30 Hour Famine 2023: #UNCHARTED
From 29 to 30 May 2023, over 100 youths and young adults embarked on an exciting journey across Lazarus and Sentosa Islands at World Vision Singapore’s annual 30 Hour Famine Camp. This year, the 30 Hour Famine finally returned as an in-person day camp, and saw participants join in the signature 30 hour fast from food while completing team-based station activities aimed at increasing awareness and empathy of the struggles that children in vulnerable places face.
The theme of this year’s 30 Hour Famine challenge is #UNCHARTED and sought to introduce participants to the various barriers to education that children face in different parts of the world. Through these experiential activities, participants gained the opportunity to walk in the shoes of vulnerable children and learnt the ways in which they can help these children chart their way towards a brighter future. Participants also made an impact locally, with all proceeds from 30 Hour Famine going to World Vision Singapore’s One Life Fund, which seeks to support children in out-of-home care with special learning needs.
Throughout the camp, participants worked together in their various roles as family members in their teams, and tackled challenges addressing issues surrounding conflict, climate change, child labour, child marriage, and other conditions that result in barriers to education. At the end of every activity, participants were introduced to the real-life stories behind each station, deepening their understanding of the challenges that vulnerable children around the world face. The event culminated on Sentosa Island, where participants took part in a shared advocacy piece and reflected on how they could help youths just like them and pave the way towards a brighter and better world for all children.
During the closing ceremony, participants heard inspiring testimonies from their fellow campers and watched an encouraging video message from Felicia Chin, World Vision Singapore’s ambassador. Participants were also reinvigorated by a special performance by The Freshman, a local pop duo. Carrie Yeo and Chen Diya of The Freshman spoke on their own experiences, encouraging participants to believe in their individual power to change the world.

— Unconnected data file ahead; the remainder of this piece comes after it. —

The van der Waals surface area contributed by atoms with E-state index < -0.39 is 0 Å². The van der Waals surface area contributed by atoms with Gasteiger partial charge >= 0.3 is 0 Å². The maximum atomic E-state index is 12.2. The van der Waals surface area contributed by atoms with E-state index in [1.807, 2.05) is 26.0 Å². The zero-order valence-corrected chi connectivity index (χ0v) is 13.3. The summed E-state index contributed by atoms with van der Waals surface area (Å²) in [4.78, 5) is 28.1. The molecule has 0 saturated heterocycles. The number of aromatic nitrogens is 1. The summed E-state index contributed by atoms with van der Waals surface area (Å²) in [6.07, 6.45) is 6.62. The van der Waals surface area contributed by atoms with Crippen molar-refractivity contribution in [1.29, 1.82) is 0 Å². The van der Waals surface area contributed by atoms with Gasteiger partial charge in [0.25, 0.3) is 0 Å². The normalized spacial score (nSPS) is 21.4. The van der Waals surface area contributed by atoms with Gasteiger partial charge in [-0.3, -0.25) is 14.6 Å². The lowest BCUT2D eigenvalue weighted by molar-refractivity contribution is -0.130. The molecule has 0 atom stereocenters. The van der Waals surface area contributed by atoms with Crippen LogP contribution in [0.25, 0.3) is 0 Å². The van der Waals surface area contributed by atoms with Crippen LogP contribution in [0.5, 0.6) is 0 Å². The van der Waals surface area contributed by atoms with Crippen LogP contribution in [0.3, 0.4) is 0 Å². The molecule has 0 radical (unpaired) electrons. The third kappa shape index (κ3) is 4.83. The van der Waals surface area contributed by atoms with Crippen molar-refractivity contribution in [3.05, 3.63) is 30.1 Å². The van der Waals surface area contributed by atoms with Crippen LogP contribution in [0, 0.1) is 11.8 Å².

Lilian Chung, National Director of World Vision Singapore, also shared words of encouragement with our participants: “There are many reasons why education is important; to help break the cycle of poverty and bring hope for the future. Through education, you gain knowledge. When you have knowledge, it empowers you to act. My encouragement to all of you is to use your knowledge for good. When you see something is wrong or unjust, do something about it, speak up against it, because when everyone does their small part, together you will change the world and make it a better place for all.”
Pictured from L to R: Guitarist Tony Chong, The Freshman’s Diya Tan and Carrie Wong, and Lilian Chung, National Director of World Vision Singapore
Hear what some of our participants had to say about 30 Hour Famine 2023!
“Participating in the 30-hour Famine deepened my understanding of the struggles faced by others while also highlighting my own capacity for resilience. Through hunger and deprivation, I forged meaningful connections with strangers, discovering the power of unity and support. This transformative experience not only showed me the importance of pushing my limits but also emphasised the significance of empathy and compassion in making a positive impact in the lives of the vulnerable,” shared Krishnaaram, 16, St Joseph’s Institution
“It was meaningful to understand the stories of various individuals around the world and feel their desperation when they are not able to control their lives. It makes me appreciate life much more,” reflected Daniel, 23, Affiance Gold.
“I learnt that refugees aren’t very welcome and are rarely integrated into the society they stay at. I gained exposure to the challenges they face (language differences, lower socio-economic status). This inspired me to learn more about efforts to help refugees and immigrants gain a sense of belonging, and help locals understand what the refugees are being put through.” said Sophie, 13, Methodist Girls’ School.